Educational planning is central to efficient allocation of resources and management systems that make it more rather than less likely that developmental aspirations are met and rights to education delivered. Policy that seeks to achieve desired goals depends on an elaborated web of objectives that can be operationalised, an adequate flow of resources, effective procurement, efficient and timely activities linked to outcomes, and formative evaluation that can provide feedback. Educational planning has passed through several phases over the last four decades both in terms of its underlying priciples, and in terms of the predominant techniques.
This arena of research has been linked to the work of the International Institute of Educational Planning over the last 25 years following on from Education in Austerity: Options for Planners first published in 1987. Since then the techniques of manpower planning have been superseded and rate of return analysis is less common that it was as an analytic tool. Recent planning has become more and more associated with aspirational goals which may or may not be realisable, and with the targets associated with progress towards such goals and often the release of funding linked to progress. This raises many research question that include the relationships between target setters and target getters, the ownership of targets, the possibility of moral hazard when approaching target levels of performance, the extent of gaming of [performance indicators linked to targets, and the utility of multiple targets that interact in predictable and unpredictable ways.
As 2015 approaches and the Millennium Development Goals are rewritten it is more important than ever that the new goals are more than a list and recognise that a development strategy needs something more like a recipe tailored to context and ambition and comparative advantage. Planners and policy advisors need to examine to impact of past targeting, and the behaviour of the systems that they seek to influence, before embarking on another round of aspirational planning that risks increasingly unrealistic goals setting leading to zones of improbable development.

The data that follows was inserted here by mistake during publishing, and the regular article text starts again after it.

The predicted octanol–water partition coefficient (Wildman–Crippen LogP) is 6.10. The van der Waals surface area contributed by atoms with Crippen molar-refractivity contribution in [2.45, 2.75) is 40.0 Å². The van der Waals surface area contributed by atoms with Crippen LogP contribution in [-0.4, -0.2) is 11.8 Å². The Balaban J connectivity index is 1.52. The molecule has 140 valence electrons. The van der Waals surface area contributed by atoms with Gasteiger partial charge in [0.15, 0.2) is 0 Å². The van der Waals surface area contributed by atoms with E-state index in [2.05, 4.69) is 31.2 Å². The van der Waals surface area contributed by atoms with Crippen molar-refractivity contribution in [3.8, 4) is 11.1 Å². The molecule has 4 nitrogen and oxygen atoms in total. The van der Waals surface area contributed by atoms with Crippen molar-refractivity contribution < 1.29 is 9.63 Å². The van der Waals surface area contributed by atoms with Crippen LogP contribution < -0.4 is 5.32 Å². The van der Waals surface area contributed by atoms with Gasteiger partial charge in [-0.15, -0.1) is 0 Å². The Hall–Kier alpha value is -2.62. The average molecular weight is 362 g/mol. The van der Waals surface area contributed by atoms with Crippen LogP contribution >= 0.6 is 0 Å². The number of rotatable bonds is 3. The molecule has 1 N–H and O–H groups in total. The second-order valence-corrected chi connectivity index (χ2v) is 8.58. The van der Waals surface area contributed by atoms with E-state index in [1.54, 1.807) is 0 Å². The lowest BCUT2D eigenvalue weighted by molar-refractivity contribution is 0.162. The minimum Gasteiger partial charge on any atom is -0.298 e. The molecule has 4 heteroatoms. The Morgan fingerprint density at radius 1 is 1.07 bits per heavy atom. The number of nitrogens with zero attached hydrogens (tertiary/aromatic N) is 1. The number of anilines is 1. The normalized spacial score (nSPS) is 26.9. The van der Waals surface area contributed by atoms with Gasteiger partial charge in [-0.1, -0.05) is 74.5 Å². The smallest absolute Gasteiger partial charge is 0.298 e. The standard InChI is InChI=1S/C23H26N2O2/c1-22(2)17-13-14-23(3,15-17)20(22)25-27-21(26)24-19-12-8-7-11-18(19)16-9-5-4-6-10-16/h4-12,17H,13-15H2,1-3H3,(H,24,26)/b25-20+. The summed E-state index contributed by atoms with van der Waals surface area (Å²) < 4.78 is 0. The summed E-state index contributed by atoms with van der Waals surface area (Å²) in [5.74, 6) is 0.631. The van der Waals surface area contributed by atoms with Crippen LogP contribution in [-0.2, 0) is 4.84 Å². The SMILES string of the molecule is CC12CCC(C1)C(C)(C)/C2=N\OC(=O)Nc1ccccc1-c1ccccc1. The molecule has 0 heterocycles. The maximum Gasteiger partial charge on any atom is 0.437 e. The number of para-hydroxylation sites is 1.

Four Recent Publications:
Lewin K M (2011) Looking Back to See the Future: Four Decades of Development in Educational Planning in Bray M and Varghese N V, Directions in Educational Planning: International Experiences and Perspectives. UNESCO, Paris.
Lewin, K. M., (2011) Target Setting and Target Getting in EFA Policy and in EFA Practice, Journal of Education Policy, Special Issue: Access to Basic Education in Sub Saharan Africa and South Asia Policies, Politics and Progress, edited by Angela W. Little and Keith M. Lewin
Lewin, K. M., (2007) Why some Education for All and millennium development goals will not be met: Difficulties with goals and targets. Southern African Review of Education. Vol. 13 (2)
Lewin, K. M., (2007) Long Term Planning for EFA and the MDGs: Modes and Mechanisms. CREATE Pathways to Access Research Monograph No. 7. Brighton: University of Sussex